When you need to send money overseas, there is a range of different options available to you. One popular choice is to use a money transfer firm to send the money on your behalf. There are plenty of money transfer firms to choose from, each offering their own deals and exchange rates to compete for your business.
Choosing the best way to transfer money overseas is often complicated, and as you will be dealing with overseas banks and companies, you won’t always have the same protection that you do in the United Kingdom.
If you’re wondering if you’re your money is safe when using a money transfer firm, then read on for our expert guide and top tips on keeping your funds secure.
Is your money safe when using a money transfer firm?
Every firm based in the UK that handles overseas money transfers is required to be registered or authorised by the Financial Conduct Authority (FCA). If your money is in a UK savings account, then it is protected by the Financial Services Compensation Scheme (FSCS), which means if a firm goes bust your money is protected.
When it comes to money transfers, there is no compensation scheme available if the transferring firm goes bust. Firms that are authorised with the FCA will have some safeguards on your money but are not covered by the FSCS. Whether a money transfer firm is approved or registered with the FCA means some slightly different things for your money:
- Authorised firms are required to safeguard your money by keeping it completely separate from their own company funds. This means if the firm does go bust, it is more likely that you will get your money back. The FCA must authorise every large money transfer firm.
- Registered firms offer a much weaker level of protection. Smaller money transfer firms have the choice to be registered as opposed to authorised and to be registered they only need to provide the FCA with proof they are based in the UK, and none of their managers has been committed of financial crimes. There is no legal requirement for registered firms to safeguard your money, although they can choose to do so.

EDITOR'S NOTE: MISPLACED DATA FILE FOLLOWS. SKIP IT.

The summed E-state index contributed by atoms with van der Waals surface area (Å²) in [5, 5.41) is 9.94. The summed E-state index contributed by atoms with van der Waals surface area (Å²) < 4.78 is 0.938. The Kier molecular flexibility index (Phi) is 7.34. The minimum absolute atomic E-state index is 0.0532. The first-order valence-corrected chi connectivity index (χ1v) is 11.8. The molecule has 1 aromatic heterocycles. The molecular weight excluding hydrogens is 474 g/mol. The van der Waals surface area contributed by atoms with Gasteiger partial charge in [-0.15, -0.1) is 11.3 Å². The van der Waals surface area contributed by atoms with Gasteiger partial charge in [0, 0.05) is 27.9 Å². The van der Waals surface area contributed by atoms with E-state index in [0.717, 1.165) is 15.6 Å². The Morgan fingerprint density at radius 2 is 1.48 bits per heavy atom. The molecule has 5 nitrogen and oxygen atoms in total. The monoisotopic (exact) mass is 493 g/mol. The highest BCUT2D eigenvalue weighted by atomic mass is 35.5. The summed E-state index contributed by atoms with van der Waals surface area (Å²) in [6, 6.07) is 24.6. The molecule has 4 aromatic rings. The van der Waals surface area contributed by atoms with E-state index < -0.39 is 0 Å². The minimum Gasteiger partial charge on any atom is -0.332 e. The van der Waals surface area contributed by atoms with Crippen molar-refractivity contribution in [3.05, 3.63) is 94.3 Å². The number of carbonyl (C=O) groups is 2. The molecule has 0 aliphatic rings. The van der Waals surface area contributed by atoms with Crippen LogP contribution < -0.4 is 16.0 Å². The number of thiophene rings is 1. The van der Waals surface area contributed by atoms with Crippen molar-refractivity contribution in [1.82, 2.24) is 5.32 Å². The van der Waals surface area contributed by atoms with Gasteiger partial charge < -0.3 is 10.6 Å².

Both authorised and registered money transfer firms are required to follow the FCA’s rules about how they handle their customers. For example, they must have an appropriate complaints procedure in place.
How to check if the FCA authorises a money transfer firm?
The FCA will have an up to date list of all registered firms and all authorised firms in the UK, and if a firm is not on this register then either they are not based in the UK or are not authorised or registered. If a firm you are considering is not on the FCA’s list, then double check their paperwork for details on which country they are based in.
You can then check which EU regulator handles that country and find out if they are registered with them. If a firm is not registered or authorised with the FCA, or another EU regulator, then it is best to avoid them completely as they may be operating illegally, and your money may not be safe.
You should always check if a money transfer firm is authorised or regulated by the FCA or other EU regulator, especially if you are transferring a large sum of money. Any firms that are not authorised may be operating illegally, and you could end up losing all of your funds.
How to safely use a money transfer firm
If the money transfer firm you have chosen is safe and legal, then they should provide you with plenty of information both before and after you make a payment. All this information should be in writing and should tell you:
- The exchange rate that you will be getting
- The charges and fees you will have to pay
- A reference number once the transfer is complete
- Instructions on how the person receiving the money can collect it
- Final confirmation of all the transaction details, including the exchange rate, final costs, and how long the transfer will take
If you have a complaint about a money transfer firm, or they do lose your money then the first thing you should do is contact them and give them the chance to resolve the issue. If they cannot sort the problem, you should then raise your complaint with the Financial Ombudsman Service who have the power to order them to repay you any lost money.